December 2010 Whip Report - State-Owned Liquor Stores are a Relic of Pennsylvania’s Past
By Stanley Saylor (R-York),
Pennsylvania House Majority Whip
The new year will bring enormous change to Pennsylvania. A new administration will take the reins of state government and offer a new agenda to solve the fiscal crisis we are facing. As the new majority in the House of Representatives, my Republican colleagues and I must offer innovative solutions to our problems. We must examine every option for downsizing state government, reducing our spending and increasing revenues without raising taxes. One solution that will top our agenda and is supported by Gov.-elect Tom Corbett is a proposal offered by House Majority Leader Michael Turzai (R-Allegheny) to privatize the sale of wine and spirits under the Pennsylvania Liquor Control Board (PLCB). I am proud to be the co-sponsor of this important legislation.
State-owned liquor stores are a relic of the past. Only one other state, Utah, owns and operates all wholesale and retail sales of wine and spirits. We need to ask ourselves if this is a business in which the state should be involved. Does it make sense for the PLCB, which is responsible for enforcing Pennsylvania’s alcohol laws and trying to curb alcohol consumption, to also be responsible for trying to increase alcohol sales in Pennsylvania? Clearly, the answer is no, and according to a recent Quinnipiac University poll, a majority of Pennsylvanians agree. According to that poll, 66 percent of Pennsylvania voters are in favor of selling the state’s 625 liquor stores.
House Republicans have a plan to get Pennsylvania out of the liquor business. This proposal would generate a minimum of $2 billion in upfront revenue through the auctioning of 750 retail licenses and 100 wholesale licenses. In addition, under this proposal the influx of annual revenues to the General Fund will be maintained or even increase.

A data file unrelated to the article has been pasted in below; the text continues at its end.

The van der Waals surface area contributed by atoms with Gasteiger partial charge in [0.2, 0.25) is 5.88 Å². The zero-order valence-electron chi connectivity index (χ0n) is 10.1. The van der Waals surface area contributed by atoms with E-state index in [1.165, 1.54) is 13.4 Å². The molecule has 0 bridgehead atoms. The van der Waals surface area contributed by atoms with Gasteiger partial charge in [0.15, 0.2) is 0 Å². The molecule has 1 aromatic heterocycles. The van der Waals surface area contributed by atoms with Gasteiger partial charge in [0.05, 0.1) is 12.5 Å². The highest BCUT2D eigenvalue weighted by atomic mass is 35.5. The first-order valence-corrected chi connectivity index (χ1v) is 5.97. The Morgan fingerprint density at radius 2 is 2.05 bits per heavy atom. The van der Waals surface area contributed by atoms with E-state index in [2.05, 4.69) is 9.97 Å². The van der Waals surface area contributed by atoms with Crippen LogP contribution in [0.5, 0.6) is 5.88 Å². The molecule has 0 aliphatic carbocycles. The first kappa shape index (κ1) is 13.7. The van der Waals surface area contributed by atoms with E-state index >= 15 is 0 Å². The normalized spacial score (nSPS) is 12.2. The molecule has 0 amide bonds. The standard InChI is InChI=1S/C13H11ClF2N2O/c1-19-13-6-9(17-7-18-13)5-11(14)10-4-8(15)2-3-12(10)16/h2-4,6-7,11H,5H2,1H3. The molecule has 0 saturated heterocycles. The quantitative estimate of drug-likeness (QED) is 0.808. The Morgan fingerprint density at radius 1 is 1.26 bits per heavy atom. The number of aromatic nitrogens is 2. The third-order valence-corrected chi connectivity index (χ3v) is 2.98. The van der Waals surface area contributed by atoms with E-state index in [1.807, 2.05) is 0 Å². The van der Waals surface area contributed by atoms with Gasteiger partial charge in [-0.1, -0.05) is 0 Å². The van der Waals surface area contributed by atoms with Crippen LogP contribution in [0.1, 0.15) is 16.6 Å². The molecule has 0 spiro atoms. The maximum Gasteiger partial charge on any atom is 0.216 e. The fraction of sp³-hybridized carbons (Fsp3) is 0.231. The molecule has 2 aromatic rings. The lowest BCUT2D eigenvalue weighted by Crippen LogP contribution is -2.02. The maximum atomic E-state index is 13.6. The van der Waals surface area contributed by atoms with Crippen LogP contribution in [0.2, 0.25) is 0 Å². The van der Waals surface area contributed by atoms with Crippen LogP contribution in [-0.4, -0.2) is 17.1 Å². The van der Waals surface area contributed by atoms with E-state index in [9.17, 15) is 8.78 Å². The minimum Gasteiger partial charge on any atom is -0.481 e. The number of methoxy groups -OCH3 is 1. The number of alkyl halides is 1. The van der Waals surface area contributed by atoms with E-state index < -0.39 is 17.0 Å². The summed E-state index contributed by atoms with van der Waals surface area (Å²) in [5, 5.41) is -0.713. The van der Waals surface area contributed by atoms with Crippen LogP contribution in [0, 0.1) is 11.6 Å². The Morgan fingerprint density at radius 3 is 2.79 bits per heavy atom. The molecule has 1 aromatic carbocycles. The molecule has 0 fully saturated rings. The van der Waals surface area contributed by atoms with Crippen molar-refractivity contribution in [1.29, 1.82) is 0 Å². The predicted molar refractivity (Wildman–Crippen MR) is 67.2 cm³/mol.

Pennsylvania has operated for years under a myth that the PLCB provides a large infusion of money to the General Fund. On average, the PLCB has transferred only $90 million annually to the General fund over the last decade. Taxes on the sale of wine and spirits currently generate $375 million annually. Those taxes will be generated regardless of whether the state or private industry is in control of liquor sales. Our plan will bring in an estimated $500 million annually by eliminating the current tax structure, including the 18 percent “Johnstown Flood” tax, and replacing it with a structure for taxing the sale of wine and spirits that is similar to those used by the majority of other states.
It is important to note that our plan would not eliminate the PLCB. Instead, it refocuses the PLCB’s mission on enforcement, licensing, inspection and alcohol education. Our proposal strengthens law enforcement supervision of sales and enhances alcohol safety and awareness programs for buyers and sellers. As an additional safety measure, state and local police will have concurrent jurisdiction to enforce state liquor laws.
Our plan also recognizes that a shift to privatization will have an impact on current PLCB employees. With that in mind, we would put in place a number of opportunities to offer employment support. PLCB employees who want to continue being employed by the Commonwealth would be given preference in applying for vacant state jobs by receiving three extra points on their civil service test score. We would provide tax credits for any private sector employer who hires a former PLCB employee. In addition, we would provide tuition assistance for employees who attend college or technical school.
If we are to move the Commonwealth forward, we cannot cling to ideas from the past. Allowing the private sector to sell wine and spirits will result in better selection, cheaper prices and more convenience for consumers. And, in the long term, it will generate the revenue we need to address the tremendous fiscal challenges we face.
Rep. Stanley Saylor
Pennsylvania House of Representatives
Contact: Sean L. Yeakle
House Republican Public Relations